Christmas Icosahedrons

Just in time for New Year’s, here’s my Christmas blog post.

Nowadays, Eve & I send a Holiday Letter with a summary of the years’ events to the dwindling number of our friends who aren’t already well aware of our doings through Facebook, but in years past we used to send cards I illustrated, often featuring our cat Sophia. Twice, I got more ambitious and created 360 panoramas in icosahedral perspective on cards which were meant to fold up into Christmas ornaments.

The first, from 1993, depicts our loft on 27th st. in New York:

David Chelsea is reading:
Austerity Britain 1945-1951 (Tales of a New Jerusalem 1)
by David Kynaston

To create the drawing, I actually built a model icosahedron out of plastic tubing and sat inside with my eye as close as possible to the geometric center, drawing twenty triangular views which would link up to form the scene.

Sophia made it into this one:

By 2002, Eve and I had moved to Portland, our children Ben and Rebecca were born, and I had a computer. The second icosahedron reflects all these changes.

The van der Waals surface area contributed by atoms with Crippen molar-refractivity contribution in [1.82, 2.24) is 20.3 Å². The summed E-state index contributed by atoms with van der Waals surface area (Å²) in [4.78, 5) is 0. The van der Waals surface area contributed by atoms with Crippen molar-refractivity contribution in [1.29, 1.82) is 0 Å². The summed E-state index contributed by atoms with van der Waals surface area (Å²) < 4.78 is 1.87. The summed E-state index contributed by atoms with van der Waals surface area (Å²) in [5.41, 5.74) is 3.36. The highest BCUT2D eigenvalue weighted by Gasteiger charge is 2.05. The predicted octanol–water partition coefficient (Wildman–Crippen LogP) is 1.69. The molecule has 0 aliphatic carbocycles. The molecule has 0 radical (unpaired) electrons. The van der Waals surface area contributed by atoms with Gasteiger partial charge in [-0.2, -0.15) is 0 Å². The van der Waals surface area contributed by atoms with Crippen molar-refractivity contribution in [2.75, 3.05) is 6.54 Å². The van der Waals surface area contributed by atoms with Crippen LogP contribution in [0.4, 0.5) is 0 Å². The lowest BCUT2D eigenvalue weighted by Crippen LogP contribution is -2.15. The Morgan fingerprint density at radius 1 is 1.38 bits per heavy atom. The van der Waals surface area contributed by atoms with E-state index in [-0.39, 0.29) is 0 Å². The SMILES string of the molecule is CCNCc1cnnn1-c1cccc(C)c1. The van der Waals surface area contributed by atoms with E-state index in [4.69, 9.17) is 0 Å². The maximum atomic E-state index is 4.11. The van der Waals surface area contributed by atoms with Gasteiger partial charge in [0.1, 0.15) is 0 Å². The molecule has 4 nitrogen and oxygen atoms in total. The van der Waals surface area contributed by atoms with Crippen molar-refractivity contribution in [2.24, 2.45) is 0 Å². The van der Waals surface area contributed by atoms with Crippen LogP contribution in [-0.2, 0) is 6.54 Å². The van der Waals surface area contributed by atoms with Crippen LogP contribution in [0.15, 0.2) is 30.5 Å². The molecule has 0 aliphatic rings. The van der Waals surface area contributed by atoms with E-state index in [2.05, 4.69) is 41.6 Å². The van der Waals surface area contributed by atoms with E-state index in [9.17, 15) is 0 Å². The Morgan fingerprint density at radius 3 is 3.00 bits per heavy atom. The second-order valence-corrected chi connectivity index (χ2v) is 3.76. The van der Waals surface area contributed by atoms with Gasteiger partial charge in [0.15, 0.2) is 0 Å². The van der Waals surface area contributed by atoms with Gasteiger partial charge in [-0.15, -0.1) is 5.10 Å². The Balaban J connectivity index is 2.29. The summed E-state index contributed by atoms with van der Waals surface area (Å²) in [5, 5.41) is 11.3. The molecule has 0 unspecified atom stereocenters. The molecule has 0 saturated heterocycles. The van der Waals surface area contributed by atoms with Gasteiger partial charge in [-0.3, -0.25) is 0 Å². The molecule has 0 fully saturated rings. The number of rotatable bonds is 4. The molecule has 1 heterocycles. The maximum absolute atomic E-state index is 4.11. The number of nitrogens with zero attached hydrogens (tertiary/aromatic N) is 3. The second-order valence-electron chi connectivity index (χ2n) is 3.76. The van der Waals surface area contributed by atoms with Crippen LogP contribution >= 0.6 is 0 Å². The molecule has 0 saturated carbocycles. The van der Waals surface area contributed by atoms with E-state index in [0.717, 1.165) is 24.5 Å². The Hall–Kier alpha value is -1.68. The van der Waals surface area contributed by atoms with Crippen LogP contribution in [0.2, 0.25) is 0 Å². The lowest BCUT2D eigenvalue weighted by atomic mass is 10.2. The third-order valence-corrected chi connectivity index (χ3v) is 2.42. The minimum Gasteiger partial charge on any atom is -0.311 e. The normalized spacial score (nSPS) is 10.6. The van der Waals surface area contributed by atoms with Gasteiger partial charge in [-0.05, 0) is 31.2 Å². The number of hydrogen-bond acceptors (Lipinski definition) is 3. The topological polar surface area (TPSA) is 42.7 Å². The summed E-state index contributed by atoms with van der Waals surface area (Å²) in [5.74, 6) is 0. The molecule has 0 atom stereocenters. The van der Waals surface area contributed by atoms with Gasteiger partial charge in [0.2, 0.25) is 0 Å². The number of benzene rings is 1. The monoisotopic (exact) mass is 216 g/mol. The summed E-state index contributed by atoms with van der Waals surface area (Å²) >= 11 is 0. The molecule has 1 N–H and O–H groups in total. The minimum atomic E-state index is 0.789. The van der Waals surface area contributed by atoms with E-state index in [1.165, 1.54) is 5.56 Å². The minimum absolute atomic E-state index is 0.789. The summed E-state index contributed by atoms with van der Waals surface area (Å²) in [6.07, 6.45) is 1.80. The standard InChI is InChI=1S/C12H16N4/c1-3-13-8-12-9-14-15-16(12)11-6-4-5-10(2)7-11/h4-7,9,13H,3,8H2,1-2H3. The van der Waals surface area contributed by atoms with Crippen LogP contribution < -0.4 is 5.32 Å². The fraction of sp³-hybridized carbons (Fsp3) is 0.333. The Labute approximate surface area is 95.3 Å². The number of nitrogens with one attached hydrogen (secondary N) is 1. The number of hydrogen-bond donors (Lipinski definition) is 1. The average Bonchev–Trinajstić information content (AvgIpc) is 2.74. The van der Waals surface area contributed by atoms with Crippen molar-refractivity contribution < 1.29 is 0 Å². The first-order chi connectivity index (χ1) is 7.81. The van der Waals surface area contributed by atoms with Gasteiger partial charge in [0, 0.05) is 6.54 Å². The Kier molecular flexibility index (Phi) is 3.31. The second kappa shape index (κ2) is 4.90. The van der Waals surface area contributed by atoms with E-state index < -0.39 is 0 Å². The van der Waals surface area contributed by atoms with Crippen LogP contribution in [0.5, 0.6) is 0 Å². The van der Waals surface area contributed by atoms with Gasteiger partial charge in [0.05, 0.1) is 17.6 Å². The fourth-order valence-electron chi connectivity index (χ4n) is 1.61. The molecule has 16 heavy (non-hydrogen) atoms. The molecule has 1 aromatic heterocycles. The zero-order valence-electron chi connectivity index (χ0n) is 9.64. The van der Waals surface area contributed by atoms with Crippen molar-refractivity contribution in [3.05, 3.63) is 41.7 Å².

First, I made six square drawings, one for each of of the cardinal directions, plus up and down, then added flat color on the computer.

I built a virtual cube in Lightwave, a 3D animation program, and projected my drawings on its sides. I then placed my virtual camera inside an open icosahedron model at the geometric center of the cube and pointed it in twenty directions to create renderings for each of the twenty faces of the icosahedron.

Once I had all the renderings done, I combined all twenty central triangles into one big drawing to form the model. An elaborate procedure, to be sure, but less work than creating twenty separate drawings.

There was one additional complication. Instead of a simple model to be assembled with tabs and glue, I sent 2002’s card in the form of a plaited model to be braided together,

which necessitated this page of instructions:

You can view both cards big at Flickr here and here. You can even print the images out, and (with some assembly) hang them on your tree.

I have also adapted both cards into equirectangular panoramas which can be viewed immersively here and here.

Previous blog post about icosahedral perspective.